There has been some talk recently of the psychological benefits of owning different kinds of stuff. Most of what I've seen focuses on wealthy people buying wealthy people stuff like classic cars and the New Jersey Nets. Social commentator and trend guru Malcolm Gladwell recently argued
that there is a rationality behind spending
money on things that make little or no economic sense. They bring us happiness and fulfillment even as they depreciate or bleed cash.
This got me thinking about the psychological benefits of spending money on one's self from time to time. For those of us not buying mint condition Porsche's or terrible basketball teams, the bulk of the bi-weekly pay check is spent before it's direct-deposited into our account. After paying the mortgage, contributing to RRSP's, and buying kid's cough medicine, it's possible -- maybe even common -- for many people to forget to splurge or think of themselves. But it's crucial for our well-being -- indeed, our psyche -- to pay a bit back to ourselves from time to time. I'm not suggesting you go crazy but do live a little once in awhile, it might make you feel like a new model of your former shell. Here are some frugal ways to spoil yourself:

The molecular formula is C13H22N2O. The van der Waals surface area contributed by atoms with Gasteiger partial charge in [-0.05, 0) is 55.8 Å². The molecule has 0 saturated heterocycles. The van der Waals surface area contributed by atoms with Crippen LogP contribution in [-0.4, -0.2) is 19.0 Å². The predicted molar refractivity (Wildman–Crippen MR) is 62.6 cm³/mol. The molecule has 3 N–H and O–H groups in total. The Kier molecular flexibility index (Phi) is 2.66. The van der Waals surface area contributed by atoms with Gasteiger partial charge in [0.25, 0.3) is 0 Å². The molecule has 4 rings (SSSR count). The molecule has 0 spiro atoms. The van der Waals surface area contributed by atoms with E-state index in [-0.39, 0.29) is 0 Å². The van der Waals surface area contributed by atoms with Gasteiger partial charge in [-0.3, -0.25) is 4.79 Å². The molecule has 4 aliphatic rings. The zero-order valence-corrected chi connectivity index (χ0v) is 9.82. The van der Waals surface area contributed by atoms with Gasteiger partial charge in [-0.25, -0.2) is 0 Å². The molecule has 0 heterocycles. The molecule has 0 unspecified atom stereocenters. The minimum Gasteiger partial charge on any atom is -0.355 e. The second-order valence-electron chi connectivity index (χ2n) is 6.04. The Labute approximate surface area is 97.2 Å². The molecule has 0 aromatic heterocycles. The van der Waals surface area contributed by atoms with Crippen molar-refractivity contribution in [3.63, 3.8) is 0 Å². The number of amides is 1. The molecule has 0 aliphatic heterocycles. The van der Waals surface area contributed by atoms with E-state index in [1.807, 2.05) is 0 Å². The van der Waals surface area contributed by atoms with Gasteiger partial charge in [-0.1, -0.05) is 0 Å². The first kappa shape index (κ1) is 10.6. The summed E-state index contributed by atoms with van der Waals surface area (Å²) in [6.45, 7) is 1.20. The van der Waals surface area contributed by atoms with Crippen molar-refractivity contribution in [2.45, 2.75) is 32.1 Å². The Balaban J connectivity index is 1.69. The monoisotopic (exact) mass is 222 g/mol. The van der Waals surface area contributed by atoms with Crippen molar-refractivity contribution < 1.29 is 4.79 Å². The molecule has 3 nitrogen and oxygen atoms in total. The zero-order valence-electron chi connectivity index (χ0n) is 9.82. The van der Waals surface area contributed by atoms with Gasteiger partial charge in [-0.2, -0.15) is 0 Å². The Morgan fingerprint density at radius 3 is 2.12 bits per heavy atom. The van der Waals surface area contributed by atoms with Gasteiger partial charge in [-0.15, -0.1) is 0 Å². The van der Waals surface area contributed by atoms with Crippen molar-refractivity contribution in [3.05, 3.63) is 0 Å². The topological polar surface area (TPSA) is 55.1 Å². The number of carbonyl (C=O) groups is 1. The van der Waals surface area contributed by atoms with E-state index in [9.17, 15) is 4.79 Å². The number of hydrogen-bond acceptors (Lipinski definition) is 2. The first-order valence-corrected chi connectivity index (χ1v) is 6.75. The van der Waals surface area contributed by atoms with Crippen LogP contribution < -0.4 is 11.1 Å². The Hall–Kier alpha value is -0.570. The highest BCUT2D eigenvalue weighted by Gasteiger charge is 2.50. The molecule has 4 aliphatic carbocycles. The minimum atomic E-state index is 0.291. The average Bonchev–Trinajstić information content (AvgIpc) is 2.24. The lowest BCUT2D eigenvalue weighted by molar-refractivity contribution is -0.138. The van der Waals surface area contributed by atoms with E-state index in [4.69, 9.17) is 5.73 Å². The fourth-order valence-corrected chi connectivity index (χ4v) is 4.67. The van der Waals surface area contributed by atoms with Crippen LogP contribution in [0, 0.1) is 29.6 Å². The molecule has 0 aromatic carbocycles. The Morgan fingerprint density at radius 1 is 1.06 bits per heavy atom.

Studies have shown there are significant benefits associated with going out. For parents of young children, the financial focus is often to make ends meet, save for university, and figure out how to pay for this year's vacation
. Is there a line left in that family budget
for catching up with friends? Having grown-up fun? Although there can be many definitions of the latter, the point is this need not be expensive. Meet up for tea once a week with someone who makes you laugh. You need something social to look forward to that doesn't involve your kids - as much as I'm sure you love the perfect little monsters.